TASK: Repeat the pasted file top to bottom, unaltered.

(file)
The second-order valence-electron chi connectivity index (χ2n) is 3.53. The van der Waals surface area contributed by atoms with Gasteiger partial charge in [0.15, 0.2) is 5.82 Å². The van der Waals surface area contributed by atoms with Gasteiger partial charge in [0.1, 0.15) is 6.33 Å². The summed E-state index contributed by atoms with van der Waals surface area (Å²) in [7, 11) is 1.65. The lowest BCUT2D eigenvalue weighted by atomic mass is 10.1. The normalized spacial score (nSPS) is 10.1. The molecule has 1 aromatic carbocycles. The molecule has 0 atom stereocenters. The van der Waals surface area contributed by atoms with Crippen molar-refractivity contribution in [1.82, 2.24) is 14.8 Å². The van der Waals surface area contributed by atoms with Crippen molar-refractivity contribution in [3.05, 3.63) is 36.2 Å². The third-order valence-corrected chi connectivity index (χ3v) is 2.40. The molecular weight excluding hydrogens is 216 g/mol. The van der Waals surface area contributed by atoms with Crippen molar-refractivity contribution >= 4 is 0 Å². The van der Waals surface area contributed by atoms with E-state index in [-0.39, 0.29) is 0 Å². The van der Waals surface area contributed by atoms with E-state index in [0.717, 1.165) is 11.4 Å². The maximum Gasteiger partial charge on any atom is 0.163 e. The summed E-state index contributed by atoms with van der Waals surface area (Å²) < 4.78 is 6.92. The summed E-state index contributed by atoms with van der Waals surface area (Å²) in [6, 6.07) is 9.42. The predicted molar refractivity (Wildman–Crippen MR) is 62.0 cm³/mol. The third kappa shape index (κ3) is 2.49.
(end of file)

The second-order valence-electron chi connectivity index (χ2n) is 3.53. The van der Waals surface area contributed by atoms with Gasteiger partial charge in [0.15, 0.2) is 5.82 Å². The van der Waals surface area contributed by atoms with Gasteiger partial charge in [0.1, 0.15) is 6.33 Å². The summed E-state index contributed by atoms with van der Waals surface area (Å²) in [7, 11) is 1.65. The lowest BCUT2D eigenvalue weighted by atomic mass is 10.1. The normalized spacial score (nSPS) is 10.1. The molecule has 1 aromatic carbocycles. The molecule has 0 atom stereocenters. The van der Waals surface area contributed by atoms with Crippen molar-refractivity contribution in [1.82, 2.24) is 14.8 Å². The van der Waals surface area contributed by atoms with Crippen molar-refractivity contribution in [3.05, 3.63) is 36.2 Å². The third-order valence-corrected chi connectivity index (χ3v) is 2.40. The molecular weight excluding hydrogens is 216 g/mol. The van der Waals surface area contributed by atoms with Crippen molar-refractivity contribution >= 4 is 0 Å². The van der Waals surface area contributed by atoms with E-state index in [-0.39, 0.29) is 0 Å². The van der Waals surface area contributed by atoms with E-state index in [0.717, 1.165) is 11.4 Å². The maximum Gasteiger partial charge on any atom is 0.163 e. The summed E-state index contributed by atoms with van der Waals surface area (Å²) < 4.78 is 6.92. The summed E-state index contributed by atoms with van der Waals surface area (Å²) in [6, 6.07) is 9.42. The predicted molar refractivity (Wildman–Crippen MR) is 62.0 cm³/mol. The third kappa shape index (κ3) is 2.49.